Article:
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Slater and Gordon board cops flak at AGM

AAP logoAAP 4/11/2016 Trevor Chappell

Angry Slater and Gordon shareholders have called for the board of the troubled legal firm to resign and delivered a first strike against their remuneration.

Fronting the company's annual general meeting, chairman John Skippen again apologised for the financial losses shareholders suffered in the wake of the disastrous performance of the company's operations in the UK.

Slater and Gordon made a $1 billion loss in 2015/16 after writedowns of $880 million, mostly related to its troubled UK unit.

In just 12 months Slater and Gordon shares have plummeted from $3.17 to their current value of 35 cents.

One shareholder said the board had failed in its governance role and had not been sufficiently accountable, while shareholder value had been "absolutely trashed".

"Not one board member has yet gone out and put their hand up and accepted accountability for this," the shareholder said.

"In reality this board has no credibility in my view, and I think all positions should be declared vacant."

More than 40 per cent of shareholders rejected the company's remuneration report, easily surpassing the 25 per cent needed to deliver a so-called first strike, with a similar result next year potentially leading to a board spill.

One shareholder who urged others to vote against the remuneration report said the Slater and Gordon board and executives had failed investors.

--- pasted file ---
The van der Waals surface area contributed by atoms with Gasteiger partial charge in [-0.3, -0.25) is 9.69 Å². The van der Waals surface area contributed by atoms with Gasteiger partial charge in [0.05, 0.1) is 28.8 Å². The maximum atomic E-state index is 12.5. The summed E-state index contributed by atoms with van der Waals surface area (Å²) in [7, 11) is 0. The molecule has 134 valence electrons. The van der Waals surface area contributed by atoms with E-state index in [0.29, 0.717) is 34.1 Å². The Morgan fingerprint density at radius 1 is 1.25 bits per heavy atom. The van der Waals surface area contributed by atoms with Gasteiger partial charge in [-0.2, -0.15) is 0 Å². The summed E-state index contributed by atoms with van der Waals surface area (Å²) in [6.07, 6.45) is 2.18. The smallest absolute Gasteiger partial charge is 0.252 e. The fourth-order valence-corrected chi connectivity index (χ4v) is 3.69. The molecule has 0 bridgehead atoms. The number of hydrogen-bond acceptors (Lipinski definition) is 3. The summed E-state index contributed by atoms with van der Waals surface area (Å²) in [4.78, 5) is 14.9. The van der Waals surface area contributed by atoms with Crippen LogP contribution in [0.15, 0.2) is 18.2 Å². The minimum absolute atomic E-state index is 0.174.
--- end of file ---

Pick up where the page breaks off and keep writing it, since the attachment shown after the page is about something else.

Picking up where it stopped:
Mr Skippen said some board members, managing director Andrew Grech and other key management personnel were very significant shareholders in the company and had been substantially hurt by the fall in the share price

Also, performance rights awarded to Mr Grech at the 2015 annual general meeting were cancelled, and he will again miss out on performance-related bonuses if he fails to clear certain hurdles, Mr Skippen said.

"In February, I offered shareholders an apology on behalf of the board, and I reiterate that apology today," he said.

"We are sorry for the financial losses you have suffered, and as a board we are doing everything we can to ensure the group's financial performance is restored to sustainable levels as quickly as possible."

Australian Shareholders' Association representative David Parkinson said he had lost "a car's value" from the plunge in Slater and Gordon's share price.

But he said that was now in the past and urged shareholders to focus on the company's efforts to restore value.

Slater and Gordon did not provide any profit guidance for the current financial year, but Mr Grech said first quarter earnings in the UK had tracked slightly ahead of budget, with the performance improvement program there starting to deliver results and cost savings.

Group cash flow remains challenging, and liquidity remains finely balanced, he said.

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